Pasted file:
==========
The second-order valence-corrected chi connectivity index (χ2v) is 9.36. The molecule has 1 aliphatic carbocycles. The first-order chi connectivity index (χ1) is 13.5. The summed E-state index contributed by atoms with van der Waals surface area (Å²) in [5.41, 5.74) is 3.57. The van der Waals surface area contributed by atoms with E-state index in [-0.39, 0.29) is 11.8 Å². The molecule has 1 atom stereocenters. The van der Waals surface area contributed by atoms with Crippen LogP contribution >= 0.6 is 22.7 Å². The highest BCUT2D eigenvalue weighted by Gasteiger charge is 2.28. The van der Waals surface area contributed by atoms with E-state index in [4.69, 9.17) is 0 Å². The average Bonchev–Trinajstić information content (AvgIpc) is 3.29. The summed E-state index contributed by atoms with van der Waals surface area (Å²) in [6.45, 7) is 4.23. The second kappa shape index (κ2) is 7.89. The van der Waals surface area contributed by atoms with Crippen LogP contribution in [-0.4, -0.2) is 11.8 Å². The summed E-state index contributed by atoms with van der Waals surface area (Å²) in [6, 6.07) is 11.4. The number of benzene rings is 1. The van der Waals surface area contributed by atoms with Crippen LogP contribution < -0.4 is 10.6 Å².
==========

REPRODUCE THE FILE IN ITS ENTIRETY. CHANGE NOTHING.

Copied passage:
The second-order valence-corrected chi connectivity index (χ2v) is 9.36. The molecule has 1 aliphatic carbocycles. The first-order chi connectivity index (χ1) is 13.5. The summed E-state index contributed by atoms with van der Waals surface area (Å²) in [5.41, 5.74) is 3.57. The van der Waals surface area contributed by atoms with E-state index in [-0.39, 0.29) is 11.8 Å². The molecule has 1 atom stereocenters. The van der Waals surface area contributed by atoms with Crippen LogP contribution >= 0.6 is 22.7 Å². The highest BCUT2D eigenvalue weighted by Gasteiger charge is 2.28. The van der Waals surface area contributed by atoms with E-state index in [4.69, 9.17) is 0 Å². The average Bonchev–Trinajstić information content (AvgIpc) is 3.29. The summed E-state index contributed by atoms with van der Waals surface area (Å²) in [6.45, 7) is 4.23. The second kappa shape index (κ2) is 7.89. The van der Waals surface area contributed by atoms with Crippen LogP contribution in [-0.4, -0.2) is 11.8 Å². The summed E-state index contributed by atoms with van der Waals surface area (Å²) in [6, 6.07) is 11.4. The number of benzene rings is 1. The van der Waals surface area contributed by atoms with Crippen LogP contribution < -0.4 is 10.6 Å².